FRANKFURT (Jul. 21)
An expert on the Nazi program for the extermination of European Jewry testified on that program today for three hours at the trial of former SS officers Otto Hunsche and Herman Krumey, who had been Adolf Eichmann’s chief aides in the roundup and deportation to death camps of 450,000 Hungarian Jews.
The testimony by Dr. H.G. Adler, formerly of Prague and now of London, was delayed for several hours, first by a heart attack suffered by the prosecutor, who was sent home, and then by a campaign by defense attorneys for the two former Nazis against Dr. Adler’s appearance. On his first two trips to Frankfurt in June to testify, the defense attorneys were able to prevent his taking the stand. Today the court rejected the defense arguments with the statement that its task was not only to determine the role of the defendants in the tragedy but also the historical truth.
Dr. Adler described the arrangements at the Gestapo headquarters and the Wannsee Conference on January 20, 1942, at which the final decision was reached to kill all Jews who had been seized in the Nazi sweep through Europe. He stressed the role of Reinhard Heydrich, a key figure in the Wannsee Conference, who was assassinated by the Czech underground, and then that of Heydrich’s successor, Ernst Kaltenbrunner, chief of the Nazi Security Police. He also cited the activities in the genocide program of Heinrich Muller, who was Eichmann’s chief.
The Gestapo set up a special office for handling the “Jewish Question,” which was assigned responsibility for emigration of Jews from Nazi Germany and from occupied Holland, Belgium and France. The special office set a “fee” of 150,000 marks for a Jew to emigrate, an arrangement that was abruptly halted on orders of Hermann Goering, the Nazi Air Force head. In one case, Dr. Adlertestified, Swedish political groups paid the “fee” for Prof. Meyers of The Hague, but the scientist was not permitted to leave.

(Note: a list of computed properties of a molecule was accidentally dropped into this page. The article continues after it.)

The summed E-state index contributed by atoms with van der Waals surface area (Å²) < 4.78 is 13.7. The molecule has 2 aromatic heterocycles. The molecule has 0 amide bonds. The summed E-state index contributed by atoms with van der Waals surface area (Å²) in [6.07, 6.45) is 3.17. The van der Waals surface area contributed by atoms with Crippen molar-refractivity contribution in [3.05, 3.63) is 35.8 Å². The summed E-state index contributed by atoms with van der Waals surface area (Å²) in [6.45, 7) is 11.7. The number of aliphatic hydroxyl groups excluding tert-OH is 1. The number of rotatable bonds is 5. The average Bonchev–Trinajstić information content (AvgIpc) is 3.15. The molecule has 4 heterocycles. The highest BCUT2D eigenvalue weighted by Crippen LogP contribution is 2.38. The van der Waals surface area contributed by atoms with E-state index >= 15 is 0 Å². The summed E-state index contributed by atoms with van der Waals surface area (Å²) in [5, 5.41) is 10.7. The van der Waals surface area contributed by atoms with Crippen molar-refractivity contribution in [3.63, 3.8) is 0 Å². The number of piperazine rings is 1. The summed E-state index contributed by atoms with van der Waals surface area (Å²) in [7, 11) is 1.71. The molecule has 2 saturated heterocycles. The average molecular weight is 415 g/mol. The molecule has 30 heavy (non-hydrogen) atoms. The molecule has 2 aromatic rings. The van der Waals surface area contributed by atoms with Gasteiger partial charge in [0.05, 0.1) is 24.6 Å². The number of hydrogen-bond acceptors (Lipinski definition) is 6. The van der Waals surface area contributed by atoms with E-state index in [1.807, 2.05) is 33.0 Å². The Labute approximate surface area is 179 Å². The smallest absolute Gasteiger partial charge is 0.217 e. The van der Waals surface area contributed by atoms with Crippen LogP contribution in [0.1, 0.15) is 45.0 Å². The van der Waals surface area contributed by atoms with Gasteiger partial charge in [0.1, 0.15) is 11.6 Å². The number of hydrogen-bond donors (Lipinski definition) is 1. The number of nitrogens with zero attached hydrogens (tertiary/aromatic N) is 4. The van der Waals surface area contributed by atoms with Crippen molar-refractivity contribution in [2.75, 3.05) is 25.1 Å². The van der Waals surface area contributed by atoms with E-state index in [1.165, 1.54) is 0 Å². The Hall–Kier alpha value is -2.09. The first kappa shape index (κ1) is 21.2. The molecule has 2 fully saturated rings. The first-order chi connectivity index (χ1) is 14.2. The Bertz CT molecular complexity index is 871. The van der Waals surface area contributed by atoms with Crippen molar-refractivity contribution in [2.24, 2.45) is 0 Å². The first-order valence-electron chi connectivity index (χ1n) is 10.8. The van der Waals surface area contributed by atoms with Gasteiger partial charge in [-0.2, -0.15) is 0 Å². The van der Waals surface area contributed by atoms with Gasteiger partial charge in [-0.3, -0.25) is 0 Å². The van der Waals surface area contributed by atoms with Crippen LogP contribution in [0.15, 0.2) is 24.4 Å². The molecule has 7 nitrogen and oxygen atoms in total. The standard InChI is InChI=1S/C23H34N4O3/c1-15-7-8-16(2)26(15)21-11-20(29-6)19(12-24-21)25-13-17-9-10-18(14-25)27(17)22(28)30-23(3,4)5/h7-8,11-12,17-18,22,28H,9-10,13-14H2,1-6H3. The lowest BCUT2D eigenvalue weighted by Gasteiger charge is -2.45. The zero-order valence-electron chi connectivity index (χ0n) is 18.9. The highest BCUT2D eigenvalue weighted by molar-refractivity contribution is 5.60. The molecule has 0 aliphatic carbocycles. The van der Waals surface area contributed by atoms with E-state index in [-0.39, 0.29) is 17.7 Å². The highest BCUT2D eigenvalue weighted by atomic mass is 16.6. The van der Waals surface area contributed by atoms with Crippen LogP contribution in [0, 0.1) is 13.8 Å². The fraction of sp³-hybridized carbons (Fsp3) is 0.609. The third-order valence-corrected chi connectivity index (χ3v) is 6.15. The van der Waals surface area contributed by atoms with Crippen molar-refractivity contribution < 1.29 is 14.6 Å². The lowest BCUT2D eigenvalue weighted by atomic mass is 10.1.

Dr. Adler also reported on the Madagascar plan proposed by Alfred Rosenberg, ideologist of the Nazi movement and close friend of Hitler, according to which 400,000 Jews were to be transported to Madagascar in 1938, making the Polish city of Lublin, in the meantime, the assembly center for these Jews. That plan, too, was stopped, a decision possibly made by Hitler in anger against articles in New York newspapers criticizing his policies.
He testified that the Gestapo newspaper, Schwarze Korps, then published an article asserting that “Germans cannot live together with Jews under the same roof. Jews are without character and of a low race.” He said that systematic deportations started on October 16, 1941, to Chelmno in occupied Poland and that the first arrivals were gassed on December 8, 1941. This was done on special order from Heydrich dated September 20, 1939, followed by other special decrees.
Dr. Adler then discussed a scheme under which elderly intended victims gave all their money to the Nazis on the ostensible promise they would be given places in old age homes. It turned out, he said, that the “homes” were in Theresisenstadt, a concentration camp. The arriving Jews had no idea of what awaited them and they requested a “nice room with a balcony.”